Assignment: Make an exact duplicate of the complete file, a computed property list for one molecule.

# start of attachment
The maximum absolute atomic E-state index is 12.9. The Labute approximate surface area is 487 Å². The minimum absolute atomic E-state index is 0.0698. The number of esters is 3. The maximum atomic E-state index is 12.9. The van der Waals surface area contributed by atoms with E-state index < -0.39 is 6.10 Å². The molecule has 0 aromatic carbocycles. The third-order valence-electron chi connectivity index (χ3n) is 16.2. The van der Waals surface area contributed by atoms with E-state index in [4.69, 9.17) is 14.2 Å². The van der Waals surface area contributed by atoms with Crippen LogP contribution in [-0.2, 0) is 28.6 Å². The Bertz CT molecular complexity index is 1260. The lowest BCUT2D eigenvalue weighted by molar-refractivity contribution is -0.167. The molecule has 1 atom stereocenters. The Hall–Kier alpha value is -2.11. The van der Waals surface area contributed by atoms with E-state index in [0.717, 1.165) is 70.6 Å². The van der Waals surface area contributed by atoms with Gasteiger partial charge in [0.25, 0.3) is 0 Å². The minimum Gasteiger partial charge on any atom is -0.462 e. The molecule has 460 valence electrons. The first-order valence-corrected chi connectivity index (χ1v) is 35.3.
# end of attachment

The maximum absolute atomic E-state index is 12.9. The Labute approximate surface area is 487 Å². The minimum absolute atomic E-state index is 0.0698. The number of esters is 3. The maximum atomic E-state index is 12.9. The van der Waals surface area contributed by atoms with E-state index < -0.39 is 6.10 Å². The molecule has 0 aromatic carbocycles. The third-order valence-electron chi connectivity index (χ3n) is 16.2. The van der Waals surface area contributed by atoms with E-state index in [4.69, 9.17) is 14.2 Å². The van der Waals surface area contributed by atoms with Crippen LogP contribution in [-0.2, 0) is 28.6 Å². The Bertz CT molecular complexity index is 1260. The lowest BCUT2D eigenvalue weighted by molar-refractivity contribution is -0.167. The molecule has 1 atom stereocenters. The Hall–Kier alpha value is -2.11. The van der Waals surface area contributed by atoms with E-state index in [0.717, 1.165) is 70.6 Å². The van der Waals surface area contributed by atoms with Gasteiger partial charge in [0.25, 0.3) is 0 Å². The minimum Gasteiger partial charge on any atom is -0.462 e. The molecule has 460 valence electrons. The first-order valence-corrected chi connectivity index (χ1v) is 35.3.